Skip to Content

This is the final project report presenting the outcomes of the three year field trial to demonstrate the economic benefits of using renewable energy (specifically solar) to power irrigated sugarcane production.

Report extract

The Australian Renewable Energy Agency (ARENA) is gratefully acknowledged for their funding support of the trial project titled ‘Adapting Renewable Energy Concepts to Irrigated Sugar Cane Production at Bundaberg’.

The water energy nexus has created a dilemma for many irrigators since the establishment of the National Electricity Market (NEM) and significant increases in the cost of grid supplied electricity.

The Bundaberg Irrigators Group (BRIG) posed the following hypothesis. For farming situations where replacement of travelling gun systems with low pressure overhead applicators is not feasible due to farm layout and topographical or water supply constraints:

  1. Could a HES be developed and proven to deliver similar combined effect of cost reduction and greater operational freedom without the constraints of tariff cost and time of use restrictions? and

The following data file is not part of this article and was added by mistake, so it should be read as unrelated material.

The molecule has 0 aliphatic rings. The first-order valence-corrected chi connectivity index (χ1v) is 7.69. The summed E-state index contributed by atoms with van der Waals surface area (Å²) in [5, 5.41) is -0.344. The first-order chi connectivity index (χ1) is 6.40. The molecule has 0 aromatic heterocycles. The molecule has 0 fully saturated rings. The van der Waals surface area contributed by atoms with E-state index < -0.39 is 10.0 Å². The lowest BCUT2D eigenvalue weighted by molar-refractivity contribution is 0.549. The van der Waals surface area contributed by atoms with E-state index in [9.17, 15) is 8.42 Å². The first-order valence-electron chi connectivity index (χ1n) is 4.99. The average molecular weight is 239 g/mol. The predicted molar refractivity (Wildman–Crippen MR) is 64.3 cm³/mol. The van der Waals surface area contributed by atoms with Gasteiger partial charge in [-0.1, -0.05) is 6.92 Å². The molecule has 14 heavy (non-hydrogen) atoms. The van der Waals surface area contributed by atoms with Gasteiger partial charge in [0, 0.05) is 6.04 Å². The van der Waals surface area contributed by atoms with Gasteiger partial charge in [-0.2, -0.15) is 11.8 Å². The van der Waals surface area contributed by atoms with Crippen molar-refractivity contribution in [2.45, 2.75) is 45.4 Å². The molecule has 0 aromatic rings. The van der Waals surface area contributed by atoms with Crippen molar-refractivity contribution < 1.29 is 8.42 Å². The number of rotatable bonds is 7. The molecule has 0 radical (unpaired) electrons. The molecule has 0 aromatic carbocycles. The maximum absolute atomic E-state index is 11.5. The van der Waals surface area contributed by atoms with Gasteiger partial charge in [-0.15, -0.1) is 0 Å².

2. Could this system improve yield potential?

A trial to test the energy savings potential of solar-grid Hybrid Energy System (HES) with travelling gun irrigation was proposed and undertaken by the BRIG and their farming enterprise member, Killer Family Holdings, at their farm on Manoo Road, Sharon, 14 kilometres west of Bundaberg, Queensland, Australia.

BRIG represents irrigators in the Bundaberg district across a range of commodity groups, with sugarcane being the predominant crop.

Renewable and Hybrid Energy systems (HES’s) present a promising alternative energy opportunity for many producers. However HES’s present two critical issues for growers; whether such a system is capable of maintaining the peak irrigation requirement for the daily energy demands of sugarcane production; and whether solar powered hybrid energy systems could change irrigation management practices leading to increased farm productivity.

Last updated 18 August 2020
Last updated
18 August 2020
Print Friendly, PDF & Email
Back to top